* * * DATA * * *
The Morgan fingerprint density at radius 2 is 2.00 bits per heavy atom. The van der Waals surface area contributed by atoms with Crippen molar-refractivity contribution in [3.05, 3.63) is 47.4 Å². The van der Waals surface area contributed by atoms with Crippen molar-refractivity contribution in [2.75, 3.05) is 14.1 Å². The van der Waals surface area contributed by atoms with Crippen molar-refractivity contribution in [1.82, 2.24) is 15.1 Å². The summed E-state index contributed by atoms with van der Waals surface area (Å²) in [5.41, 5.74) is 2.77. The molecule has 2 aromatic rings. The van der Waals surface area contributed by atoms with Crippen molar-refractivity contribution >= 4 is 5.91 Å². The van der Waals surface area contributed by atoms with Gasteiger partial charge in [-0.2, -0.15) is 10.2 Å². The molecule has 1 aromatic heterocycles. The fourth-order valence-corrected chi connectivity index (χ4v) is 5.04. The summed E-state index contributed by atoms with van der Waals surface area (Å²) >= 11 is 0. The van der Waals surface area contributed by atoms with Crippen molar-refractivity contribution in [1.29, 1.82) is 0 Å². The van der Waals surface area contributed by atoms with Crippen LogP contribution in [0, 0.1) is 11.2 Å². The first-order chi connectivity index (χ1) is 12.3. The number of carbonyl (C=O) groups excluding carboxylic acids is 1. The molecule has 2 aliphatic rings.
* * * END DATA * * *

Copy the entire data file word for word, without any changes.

The Morgan fingerprint density at radius 2 is 2.00 bits per heavy atom. The van der Waals surface area contributed by atoms with Crippen molar-refractivity contribution in [3.05, 3.63) is 47.4 Å². The van der Waals surface area contributed by atoms with Crippen molar-refractivity contribution in [2.75, 3.05) is 14.1 Å². The van der Waals surface area contributed by atoms with Crippen molar-refractivity contribution in [1.82, 2.24) is 15.1 Å². The summed E-state index contributed by atoms with van der Waals surface area (Å²) in [5.41, 5.74) is 2.77. The molecule has 2 aromatic rings. The van der Waals surface area contributed by atoms with Crippen molar-refractivity contribution >= 4 is 5.91 Å². The van der Waals surface area contributed by atoms with Gasteiger partial charge in [-0.2, -0.15) is 10.2 Å². The molecule has 1 aromatic heterocycles. The fourth-order valence-corrected chi connectivity index (χ4v) is 5.04. The summed E-state index contributed by atoms with van der Waals surface area (Å²) >= 11 is 0. The van der Waals surface area contributed by atoms with Crippen molar-refractivity contribution in [1.29, 1.82) is 0 Å². The van der Waals surface area contributed by atoms with Crippen LogP contribution in [0, 0.1) is 11.2 Å². The first-order chi connectivity index (χ1) is 12.3. The number of carbonyl (C=O) groups excluding carboxylic acids is 1. The molecule has 2 aliphatic rings.